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Home prices in January see smallest gain in nearly 4 years: S&P Case-Shiller

Key Points
  • Home prices are rising, but the gains are shrinking, since fewer buyers are able to afford the homes available for sale.
  • Nationally, prices rose 4.3 percent annually in January, down from the 4.6 percent gain in December, according to the S&P CoreLogic Case-Shiller price index.
  • "The last time it advanced this slowly was April 2015," says David Blitzer, managing director and chairman of the index committee at S&P Dow Jones Indices.
Daniel Acker | Bloomberg | Getty Images

Home prices are rising, but the gains are shrinking, since fewer buyers are able to afford the homes available for sale.

Nationally, prices rose 4.3 percent annually in January, down from the 4.6 percent gain in December, according to the S&P CoreLogic Case-Shiller price index. The 10-city composite rose 3.2 percent, down from 3.7 percent in the previous month. The 20-city composite gained 3.6 percent year over year, down from 4.1 percent in December.

"The last time it advanced this slowly was April 2015. In 16 of the 20 cities tracked, price gains were smaller in January 2019 than in January 2018," said David Blitzer, managing director and chairman of the index committee at S&P Dow Jones Indices. "Only Phoenix saw any appreciable acceleration. Some cities where prices surged in 2017-2018 now face much smaller increases."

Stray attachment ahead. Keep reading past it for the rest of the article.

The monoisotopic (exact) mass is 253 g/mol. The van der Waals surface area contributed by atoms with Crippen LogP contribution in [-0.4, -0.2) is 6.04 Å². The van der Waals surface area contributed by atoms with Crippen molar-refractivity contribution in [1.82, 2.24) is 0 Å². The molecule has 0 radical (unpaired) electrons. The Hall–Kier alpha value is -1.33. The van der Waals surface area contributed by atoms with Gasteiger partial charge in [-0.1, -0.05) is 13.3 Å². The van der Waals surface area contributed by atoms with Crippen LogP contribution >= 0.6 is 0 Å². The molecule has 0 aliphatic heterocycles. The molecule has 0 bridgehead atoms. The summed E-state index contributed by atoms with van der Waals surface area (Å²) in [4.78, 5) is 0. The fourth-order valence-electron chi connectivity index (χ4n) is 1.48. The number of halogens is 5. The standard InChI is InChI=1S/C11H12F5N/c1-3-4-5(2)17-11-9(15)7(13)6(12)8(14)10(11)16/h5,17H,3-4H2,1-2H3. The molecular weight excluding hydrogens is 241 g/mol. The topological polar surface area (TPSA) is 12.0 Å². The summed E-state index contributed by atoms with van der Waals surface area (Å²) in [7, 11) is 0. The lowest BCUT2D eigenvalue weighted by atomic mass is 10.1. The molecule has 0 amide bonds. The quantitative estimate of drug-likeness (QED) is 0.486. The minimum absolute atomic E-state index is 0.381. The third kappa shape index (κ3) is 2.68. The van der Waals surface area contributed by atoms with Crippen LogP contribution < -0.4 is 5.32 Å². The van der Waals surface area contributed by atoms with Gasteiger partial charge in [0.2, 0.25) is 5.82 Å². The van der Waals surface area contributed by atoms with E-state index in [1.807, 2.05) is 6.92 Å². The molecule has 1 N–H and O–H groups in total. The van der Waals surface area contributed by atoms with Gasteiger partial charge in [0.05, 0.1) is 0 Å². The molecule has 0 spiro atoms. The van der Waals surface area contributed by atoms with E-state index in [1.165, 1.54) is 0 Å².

In Seattle, annual price gains dropped from 12.8 percent to 4.1 percent from January 2018 to January 2019. San Francisco saw annual price increases shrink from 10.2 percent to 1.8 percent over the same time period.

Las Vegas, Phoenix and Minneapolis saw the largest annual gains among the 20 cities. Las Vegas prices were up 10.5 percent In January, Phoenix up 7.5 percent and Minneapolis up 5.1 percent.

Mortgage rates rose last year and hit a recent high of just over 5 percent on the 30-year fixed in November. Then rates began falling. The prices in January reported by Case-Shiller reflect sales closed during the previous three months, when rates were high and therefore reflect that hit to affordability.

"Since then, rates have dropped to 4.28 percent as of mid-March. Sales of existing single-family homes slid gently downward from the 2017 fourth quarter until January of this year before jumping higher in February 2019," Blitzer said. "It remains to be seen if recent low mortgage rates and smaller price gains can sustain improved home sales."